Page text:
"They are very hands-on, aggressive guys and they've brought that with them here," Bucks center Larry Sanders said. "We can feel it. There's a big emphasis on changing the culture, starting new habits. That's what they've been doing."
The price tag was viewed far too high for a small-market team when Lasry and Edens made the purchase in April. But five months later former Microsoft CEO Steve Ballmer purchased the Los Angeles Clippers for a landmark $2 billion dollars and the league announced a new $2.6 billion television contract, suddenly making the Bucks look like a bargain, even with another $100 million pledged toward a new arena.
"I didn't feel like we were overpaying," Edens said. "We were paying more than anyone else has ever paid, but that was a dated marker because the league is moving on. Next to soccer, it's one of the great sports in the world. It's got so much potential, not just in the U.S., but around the world. It's a phenomenal business asset.
"In fact, that's one of the fun things about that. It's such a nexus of sport and business."
The Milwaukee duo also represent a new breed of NBA ownership that has steadily worked its way into the league, joining the likes of Josh Harris in Philadelphia, Tom Gores in Detroit and Joe Lacob in Golden State, Lasry and Edens compiled their wealth through venture capitalism. They view their teams as potentially lucrative investments that when smartly managed can pay off in a big way.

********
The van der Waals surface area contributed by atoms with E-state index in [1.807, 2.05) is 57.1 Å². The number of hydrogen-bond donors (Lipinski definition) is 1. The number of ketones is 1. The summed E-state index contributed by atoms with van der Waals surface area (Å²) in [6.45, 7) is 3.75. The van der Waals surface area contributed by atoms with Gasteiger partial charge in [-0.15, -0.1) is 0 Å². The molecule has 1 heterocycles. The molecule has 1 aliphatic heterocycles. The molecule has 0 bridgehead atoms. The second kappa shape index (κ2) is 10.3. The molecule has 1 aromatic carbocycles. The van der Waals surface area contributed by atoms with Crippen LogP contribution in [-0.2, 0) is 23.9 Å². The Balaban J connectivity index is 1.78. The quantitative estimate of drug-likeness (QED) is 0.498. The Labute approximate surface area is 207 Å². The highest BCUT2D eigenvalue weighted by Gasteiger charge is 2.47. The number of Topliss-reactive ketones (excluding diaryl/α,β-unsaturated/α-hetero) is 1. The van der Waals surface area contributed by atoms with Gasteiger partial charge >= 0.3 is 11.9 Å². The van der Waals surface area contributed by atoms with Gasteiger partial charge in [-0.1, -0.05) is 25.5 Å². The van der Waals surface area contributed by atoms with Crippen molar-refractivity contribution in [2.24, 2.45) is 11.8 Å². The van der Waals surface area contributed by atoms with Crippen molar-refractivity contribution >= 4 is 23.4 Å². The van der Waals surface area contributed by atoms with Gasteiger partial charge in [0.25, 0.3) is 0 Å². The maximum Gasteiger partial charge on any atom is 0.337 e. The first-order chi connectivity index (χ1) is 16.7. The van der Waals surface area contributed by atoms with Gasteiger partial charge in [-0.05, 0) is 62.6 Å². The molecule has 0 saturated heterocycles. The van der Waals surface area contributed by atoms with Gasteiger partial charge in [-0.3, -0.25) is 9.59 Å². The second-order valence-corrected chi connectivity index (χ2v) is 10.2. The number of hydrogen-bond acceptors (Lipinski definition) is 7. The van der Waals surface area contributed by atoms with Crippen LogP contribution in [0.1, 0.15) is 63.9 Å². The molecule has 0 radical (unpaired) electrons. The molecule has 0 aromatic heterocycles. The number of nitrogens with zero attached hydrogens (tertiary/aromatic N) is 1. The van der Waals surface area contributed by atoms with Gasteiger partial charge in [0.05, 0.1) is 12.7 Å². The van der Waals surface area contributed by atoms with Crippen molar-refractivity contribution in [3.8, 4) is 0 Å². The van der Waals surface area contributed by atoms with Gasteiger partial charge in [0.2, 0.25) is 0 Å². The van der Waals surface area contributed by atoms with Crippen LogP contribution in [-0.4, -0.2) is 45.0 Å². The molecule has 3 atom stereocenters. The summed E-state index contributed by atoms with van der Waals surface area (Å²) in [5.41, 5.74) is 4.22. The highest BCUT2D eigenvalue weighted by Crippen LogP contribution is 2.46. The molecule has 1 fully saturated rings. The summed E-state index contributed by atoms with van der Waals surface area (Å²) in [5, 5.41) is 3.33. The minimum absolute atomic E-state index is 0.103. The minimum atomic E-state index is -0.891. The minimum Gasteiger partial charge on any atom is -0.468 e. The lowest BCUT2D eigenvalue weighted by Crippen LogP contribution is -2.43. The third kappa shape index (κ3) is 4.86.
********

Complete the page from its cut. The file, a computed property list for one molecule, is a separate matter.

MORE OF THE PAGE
"I think we're going to do what we need to do to win. But you've got to do it within the parameters of a business side," Lasry said. "I think we're pretty good at running businesses. And I think we're pretty good at bringing people in. So I think over the course of the next five years you'll see that."
Even though Lasry previously was a minority owner of the Brooklyn Nets and Edens has rung the opening bell of the New York Stock Exchange so many times he's almost lost count, the transition to the driver's seat in the very public realm of the NBA was jarring at first.
"I thought, 'I've worked with public companies that it would be just a transition from that.' And this has been vastly different," said Edens, who founded Fortress Investment Group, a publicly traded hedge fund that manages $62 billion in assets.
"We could own a $10 billion semiconductor company and nobody would really care. You own the Milwaukee Bucks and your cab driver is telling you who you should draft. It's a much more personal, much more in-your-face."
That was most apparent in their courting of Kidd, a friend of Lasry's, from the Nets during the offseason. The new owners didn't seek input from their GM and didn't notify incumbent Larry Drew while they were negotiating with Kidd, and it turned into a public relations nightmare.
"I think at the time we thought we were doing the right thing and did not realize there'd be this media firestorm over it," Lasry said with a shrug. "I think it sort of quickly introduced us to the NBA. We thought we were trying do the right thing and it was like, whoa, what happened?
"Welcome to the NBA."